The Township of Wainfleet won’t appeal a recent Superior Court of Ontario judge’s decision that struck down its turbine setback bylaw.
“Our lawyer made it clear to us if we did seek an appeal, it probably wouldn’t go in our favour,” Mayor April Jeffs said.
“We also looked at how much money we have spent on this and decided not to appeal,” she added.
Aldermen met behind closed doors last week with lawyer Donald C. DeLorenzo, of the firm of Daniel and Partners LLP.
Wainfleet had been taken to court after a lawsuit was filed by the law firm of Aird and Berlis LLP in July 2012 on behalf of Wainfleet Wind Energy, which is looking to install a number of wind turbines in the township. The company is owned by the Loeffen family and Tom Rankin, CEO of Rankin Construction, who bought into it in 2012.
The lawsuit was in relation to a bylaw that called for a two-kilometre setback of wind turbines from residences, instead of the 550-metre setback allowed by the province under the Green Energy Act.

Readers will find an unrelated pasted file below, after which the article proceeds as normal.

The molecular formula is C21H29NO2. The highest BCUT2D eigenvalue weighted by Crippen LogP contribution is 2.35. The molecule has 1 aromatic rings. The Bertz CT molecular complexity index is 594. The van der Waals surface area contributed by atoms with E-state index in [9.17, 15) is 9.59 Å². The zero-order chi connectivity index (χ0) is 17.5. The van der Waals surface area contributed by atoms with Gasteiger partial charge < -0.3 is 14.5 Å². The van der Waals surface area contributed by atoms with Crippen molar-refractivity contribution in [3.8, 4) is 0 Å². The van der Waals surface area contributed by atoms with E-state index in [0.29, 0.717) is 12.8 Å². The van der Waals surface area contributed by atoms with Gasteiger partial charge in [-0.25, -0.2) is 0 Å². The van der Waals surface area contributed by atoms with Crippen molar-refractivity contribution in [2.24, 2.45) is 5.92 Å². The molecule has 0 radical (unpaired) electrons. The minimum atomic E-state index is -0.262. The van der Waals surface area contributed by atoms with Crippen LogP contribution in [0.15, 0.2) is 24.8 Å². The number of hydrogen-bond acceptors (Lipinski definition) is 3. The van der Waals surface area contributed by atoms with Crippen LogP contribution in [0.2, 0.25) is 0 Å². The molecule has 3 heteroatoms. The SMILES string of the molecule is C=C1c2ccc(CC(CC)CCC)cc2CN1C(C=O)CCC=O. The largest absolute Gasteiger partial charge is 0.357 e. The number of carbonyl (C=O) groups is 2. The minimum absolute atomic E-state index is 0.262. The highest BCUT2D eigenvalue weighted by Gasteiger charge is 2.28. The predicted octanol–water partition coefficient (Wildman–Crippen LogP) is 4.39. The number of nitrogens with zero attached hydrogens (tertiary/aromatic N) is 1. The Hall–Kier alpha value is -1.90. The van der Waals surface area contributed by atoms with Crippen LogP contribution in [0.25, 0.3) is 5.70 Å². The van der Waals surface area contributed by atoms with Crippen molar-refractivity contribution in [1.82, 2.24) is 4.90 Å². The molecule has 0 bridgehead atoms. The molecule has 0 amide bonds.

Township staff had told council it had no authority to pass the bylaw because the Green Energy Act supersedes local decision-making. Wainfleet had also previously passed a moratorium on the construction of wind turbines.
Rankin’s lawyers had appeared before council in 2012 to tell alderman they couldn’t pass the setback bylaw and that it would not stand up, but it was passed.
While no dollar figure has been established, sources said the lawsuit could cost Wainfleet upwards of $200,000 for its costs and that of Wainfleet Wind Energy Inc.
Jeffs said there’s a strong chance Wainfleet may not have to pay any legal costs or damages to the wind energy company, which is planning to install five wind turbines in the township.
“They couldn’t prove council didn’t act in good faith with the bylaw.”
Other municipalities and anti-wind group did help to generate a pot for Wainfleet’s legal costs.